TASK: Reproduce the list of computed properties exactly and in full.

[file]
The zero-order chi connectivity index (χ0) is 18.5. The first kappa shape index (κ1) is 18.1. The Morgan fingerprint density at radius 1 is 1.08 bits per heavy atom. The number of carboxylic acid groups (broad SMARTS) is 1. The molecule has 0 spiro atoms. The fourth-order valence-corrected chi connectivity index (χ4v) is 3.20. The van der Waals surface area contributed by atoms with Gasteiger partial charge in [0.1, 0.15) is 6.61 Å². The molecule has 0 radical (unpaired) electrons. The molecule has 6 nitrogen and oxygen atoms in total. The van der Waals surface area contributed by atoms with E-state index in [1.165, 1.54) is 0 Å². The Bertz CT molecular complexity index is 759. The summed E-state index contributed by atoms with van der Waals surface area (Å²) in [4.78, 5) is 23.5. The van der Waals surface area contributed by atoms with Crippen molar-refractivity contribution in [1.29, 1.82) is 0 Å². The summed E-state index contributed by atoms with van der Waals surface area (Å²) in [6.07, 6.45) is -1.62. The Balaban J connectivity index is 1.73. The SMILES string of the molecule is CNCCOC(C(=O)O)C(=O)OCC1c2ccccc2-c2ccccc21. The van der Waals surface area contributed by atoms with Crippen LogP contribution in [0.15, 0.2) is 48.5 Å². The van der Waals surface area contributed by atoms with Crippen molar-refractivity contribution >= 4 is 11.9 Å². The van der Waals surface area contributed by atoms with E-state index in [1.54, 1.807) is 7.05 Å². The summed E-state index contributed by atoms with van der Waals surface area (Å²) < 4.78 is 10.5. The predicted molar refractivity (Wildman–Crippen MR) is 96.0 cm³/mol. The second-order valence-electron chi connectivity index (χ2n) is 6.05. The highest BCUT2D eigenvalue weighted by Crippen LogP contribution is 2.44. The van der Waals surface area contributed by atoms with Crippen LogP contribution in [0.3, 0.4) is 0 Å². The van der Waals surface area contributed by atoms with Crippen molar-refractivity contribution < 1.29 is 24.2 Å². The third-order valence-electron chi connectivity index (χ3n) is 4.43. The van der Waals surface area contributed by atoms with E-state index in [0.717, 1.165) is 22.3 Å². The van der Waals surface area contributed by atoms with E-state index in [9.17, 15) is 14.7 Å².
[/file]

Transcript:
The zero-order chi connectivity index (χ0) is 18.5. The first kappa shape index (κ1) is 18.1. The Morgan fingerprint density at radius 1 is 1.08 bits per heavy atom. The number of carboxylic acid groups (broad SMARTS) is 1. The molecule has 0 spiro atoms. The fourth-order valence-corrected chi connectivity index (χ4v) is 3.20. The van der Waals surface area contributed by atoms with Gasteiger partial charge in [0.1, 0.15) is 6.61 Å². The molecule has 0 radical (unpaired) electrons. The molecule has 6 nitrogen and oxygen atoms in total. The van der Waals surface area contributed by atoms with E-state index in [1.165, 1.54) is 0 Å². The Bertz CT molecular complexity index is 759. The summed E-state index contributed by atoms with van der Waals surface area (Å²) in [4.78, 5) is 23.5. The van der Waals surface area contributed by atoms with Crippen molar-refractivity contribution in [1.29, 1.82) is 0 Å². The summed E-state index contributed by atoms with van der Waals surface area (Å²) in [6.07, 6.45) is -1.62. The Balaban J connectivity index is 1.73. The SMILES string of the molecule is CNCCOC(C(=O)O)C(=O)OCC1c2ccccc2-c2ccccc21. The van der Waals surface area contributed by atoms with Crippen LogP contribution in [0.15, 0.2) is 48.5 Å². The van der Waals surface area contributed by atoms with Crippen molar-refractivity contribution >= 4 is 11.9 Å². The van der Waals surface area contributed by atoms with E-state index in [1.54, 1.807) is 7.05 Å². The summed E-state index contributed by atoms with van der Waals surface area (Å²) < 4.78 is 10.5. The predicted molar refractivity (Wildman–Crippen MR) is 96.0 cm³/mol. The second-order valence-electron chi connectivity index (χ2n) is 6.05. The highest BCUT2D eigenvalue weighted by Crippen LogP contribution is 2.44. The van der Waals surface area contributed by atoms with Crippen LogP contribution in [0.3, 0.4) is 0 Å². The van der Waals surface area contributed by atoms with Crippen molar-refractivity contribution < 1.29 is 24.2 Å². The third-order valence-electron chi connectivity index (χ3n) is 4.43. The van der Waals surface area contributed by atoms with E-state index in [0.717, 1.165) is 22.3 Å². The van der Waals surface area contributed by atoms with E-state index in [9.17, 15) is 14.7 Å².